- Mar 8, 2019 at 4:31 pm #3582437
Hitting the desert (w/ a couple of forum members :)) at the end of the month and am trying to get my arms around on how much water I’m going to need to carry.
It’s going to be a roughly 60 mile, three day/two night trip. No reliable water sources that can be counted on. We’ll have two water stashes- at the end of day one and at the end of day two.
Roughly 20 miles/day, temps likely 70’s high, 40’s low.
I’m going to have a 20 oz bottle on my shoulder strap to drink from and need to decide what additional water to carry. Here’s what I’ve come up with- a 20 oz bottle normally lasts roughly two hours for me in moderate temps. I figure roughly 10+/- hours of hiking/day- it’s a little slower than most of the hiking I’m doing, but a fair amount is off trail and a fair amount is sand (learned a valuable lesson about running in sand a few years back- it’s slower AND harder :)). So five 20 oz bottles and will round up to six on the safe side. Bottle is already full at the start, so an additional 100 oz- roughly 3 liters.
At camp there will be an evening meal- boil in the bag 10-16 oz depending on the meal, call it 16 oz (0.5 liters), drinking at camp in the evening- another 16 oz, maybe more? Breakfast- hot cereal and coffee ~ 16 oz, drinking another 16 oz of water possibly before starting off. 2 more liters.
So a 20 oz bottle and 5 liters. Is that in the ballpark? Too high, too low?
I can also see that if we make it to the first water stash day one (and day two as well), I can eliminate supper/breakfast water on that day; but also wondering if it wouldn’t be prudent to factor in, not making it???
Obviously it would be nice to have a lighter water load vs heavy, but I don’t want to be that Montana mountain guy that dies in the desert either! :)
Any insight welcome.Mar 8, 2019 at 5:05 pm #3582442
Alex HBPL Member
@abhittLocale: southern appalachians or desert SW
Dead on, at least for me. I do a fair amount of desert hiking and over the years, unless it is really cool, I consistently use 5 liters a day. The way I calculate is 1 liter at breakfast, 1 during the morning, 1 at lunch, 1 during the afternoon and 1 for dinner. So very similar to your thought process. If it is cool (below 60) then I can easily get by with 4 liters.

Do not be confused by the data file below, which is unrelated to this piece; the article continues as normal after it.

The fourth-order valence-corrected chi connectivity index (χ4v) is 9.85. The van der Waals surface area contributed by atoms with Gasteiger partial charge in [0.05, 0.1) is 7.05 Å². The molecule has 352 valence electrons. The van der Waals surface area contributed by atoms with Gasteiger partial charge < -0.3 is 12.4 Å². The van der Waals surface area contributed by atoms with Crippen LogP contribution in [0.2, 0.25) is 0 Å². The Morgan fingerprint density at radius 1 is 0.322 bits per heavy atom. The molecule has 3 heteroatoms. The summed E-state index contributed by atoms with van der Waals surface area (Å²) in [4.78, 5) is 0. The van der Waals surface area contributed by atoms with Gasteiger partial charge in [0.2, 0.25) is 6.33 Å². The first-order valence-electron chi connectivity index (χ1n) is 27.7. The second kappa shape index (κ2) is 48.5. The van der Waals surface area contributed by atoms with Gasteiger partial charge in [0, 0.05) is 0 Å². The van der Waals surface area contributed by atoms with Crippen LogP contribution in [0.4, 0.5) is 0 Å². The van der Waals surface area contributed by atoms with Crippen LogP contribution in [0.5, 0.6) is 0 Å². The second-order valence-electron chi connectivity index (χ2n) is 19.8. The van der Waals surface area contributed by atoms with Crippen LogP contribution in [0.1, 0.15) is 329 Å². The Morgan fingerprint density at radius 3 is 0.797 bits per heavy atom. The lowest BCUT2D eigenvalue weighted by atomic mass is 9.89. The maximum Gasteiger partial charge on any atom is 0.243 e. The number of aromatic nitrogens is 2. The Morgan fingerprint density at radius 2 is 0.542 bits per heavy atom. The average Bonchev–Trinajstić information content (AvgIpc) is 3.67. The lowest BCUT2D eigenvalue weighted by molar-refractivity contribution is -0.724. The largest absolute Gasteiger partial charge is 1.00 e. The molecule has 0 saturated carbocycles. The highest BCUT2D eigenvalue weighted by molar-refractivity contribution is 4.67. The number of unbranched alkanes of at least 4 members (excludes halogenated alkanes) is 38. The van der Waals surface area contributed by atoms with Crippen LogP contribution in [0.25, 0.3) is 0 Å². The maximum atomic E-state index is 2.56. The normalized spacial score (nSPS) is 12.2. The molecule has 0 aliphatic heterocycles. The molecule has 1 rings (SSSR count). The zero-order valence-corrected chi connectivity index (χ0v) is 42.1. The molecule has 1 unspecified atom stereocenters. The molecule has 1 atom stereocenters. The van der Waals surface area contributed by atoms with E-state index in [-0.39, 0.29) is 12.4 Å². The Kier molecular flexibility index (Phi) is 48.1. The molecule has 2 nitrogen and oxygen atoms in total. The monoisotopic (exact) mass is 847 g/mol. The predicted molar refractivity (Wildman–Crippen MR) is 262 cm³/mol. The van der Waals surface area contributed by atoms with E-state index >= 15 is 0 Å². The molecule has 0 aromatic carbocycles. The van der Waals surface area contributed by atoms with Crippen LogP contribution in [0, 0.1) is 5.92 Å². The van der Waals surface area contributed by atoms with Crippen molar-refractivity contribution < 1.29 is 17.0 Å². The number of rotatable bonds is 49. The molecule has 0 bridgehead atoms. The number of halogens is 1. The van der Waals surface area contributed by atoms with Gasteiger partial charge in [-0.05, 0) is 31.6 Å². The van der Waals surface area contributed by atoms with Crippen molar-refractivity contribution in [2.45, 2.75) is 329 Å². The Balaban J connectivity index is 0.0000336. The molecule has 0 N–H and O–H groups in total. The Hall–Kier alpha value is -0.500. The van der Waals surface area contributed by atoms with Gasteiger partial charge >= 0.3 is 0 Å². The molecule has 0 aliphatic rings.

I will sometimes carry an extra liter for safety purposes mostly around not knowing for sure if a water source is reliable.Mar 8, 2019 at 5:14 pm #3582444
Ralph BurgessBPL Member
New route including off trail? The biggest question to me is your contingency plan if you can’t find the route or can’t find a cache, especially the second cache – where you’d be faced with either 40 miles back or 20 miles into unknown terrain? I think you need to work out exactly what your contingency plans are in order to know how much water to carry. If you’re paralleling a road or something that’s obviously a totally different risk profile from middle of nowhere.
That and clarifying the temperature forecast. A high of 70 gives you plenty of margin for error. A forecast high of 79 that turns out to be 85 is much more challenging.Mar 8, 2019 at 8:53 pm #3582466
W I S N E R !BPL Member
I think your breakdown is solid Mike. Personally, I’ll be doing 6 liters. I expect it will be slightly high vs. actual use (temps are looking relatively mild). I also plan on leaving a bit extra at the cache points so I can tank up before heading out again.
Good point about contingency Ralph. In this case, I know the area. Even if route finding becomes an issue at a certain point, locations of trails/jeep roads/paved roads are pretty straightforward to find and within safe range of XC sections.Mar 8, 2019 at 9:02 pm #3582468
Don’t forget to take into account any need for hygiene/bathroom breaks.
I was in Joshua Tree in February, daytime temps were in the 50s I think (IIRC, which is always suspect…). I carried four liters per day, with caches near or at the end of each day, and had plenty left over at the cache each afternoon. But I tend to drink less (sometimes a lot less) water than a lot of people (I’m of the ‘drink when you’re thirsty, not on some arbitrary schedule’ school). My dinner meals also don’t take a lot of water (less than a cup usually), and I most often eat a dry breakfast, so that’s certainly part of the reason I was maybe going through 3 liters, or a bit less, per day.